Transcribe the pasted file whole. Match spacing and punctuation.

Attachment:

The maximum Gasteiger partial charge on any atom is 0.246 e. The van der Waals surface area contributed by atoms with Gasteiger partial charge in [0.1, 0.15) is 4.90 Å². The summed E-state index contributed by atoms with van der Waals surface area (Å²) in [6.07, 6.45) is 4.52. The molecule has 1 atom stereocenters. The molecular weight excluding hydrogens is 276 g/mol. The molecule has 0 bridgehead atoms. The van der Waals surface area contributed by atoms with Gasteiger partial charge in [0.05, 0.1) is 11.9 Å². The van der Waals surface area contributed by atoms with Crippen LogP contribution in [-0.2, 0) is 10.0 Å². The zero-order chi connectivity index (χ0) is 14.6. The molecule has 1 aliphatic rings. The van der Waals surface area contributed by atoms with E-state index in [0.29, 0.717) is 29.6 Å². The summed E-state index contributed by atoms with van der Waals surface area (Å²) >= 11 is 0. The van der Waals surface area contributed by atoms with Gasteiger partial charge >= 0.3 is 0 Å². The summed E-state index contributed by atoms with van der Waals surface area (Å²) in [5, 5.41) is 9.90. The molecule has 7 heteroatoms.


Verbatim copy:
The maximum Gasteiger partial charge on any atom is 0.246 e. The van der Waals surface area contributed by atoms with Gasteiger partial charge in [0.1, 0.15) is 4.90 Å². The summed E-state index contributed by atoms with van der Waals surface area (Å²) in [6.07, 6.45) is 4.52. The molecule has 1 atom stereocenters. The molecular weight excluding hydrogens is 276 g/mol. The molecule has 0 bridgehead atoms. The van der Waals surface area contributed by atoms with Gasteiger partial charge in [0.05, 0.1) is 11.9 Å². The van der Waals surface area contributed by atoms with Crippen LogP contribution in [-0.2, 0) is 10.0 Å². The zero-order chi connectivity index (χ0) is 14.6. The molecule has 1 aliphatic rings. The van der Waals surface area contributed by atoms with E-state index in [0.29, 0.717) is 29.6 Å². The summed E-state index contributed by atoms with van der Waals surface area (Å²) >= 11 is 0. The van der Waals surface area contributed by atoms with Gasteiger partial charge >= 0.3 is 0 Å². The summed E-state index contributed by atoms with van der Waals surface area (Å²) in [5, 5.41) is 9.90. The molecule has 7 heteroatoms.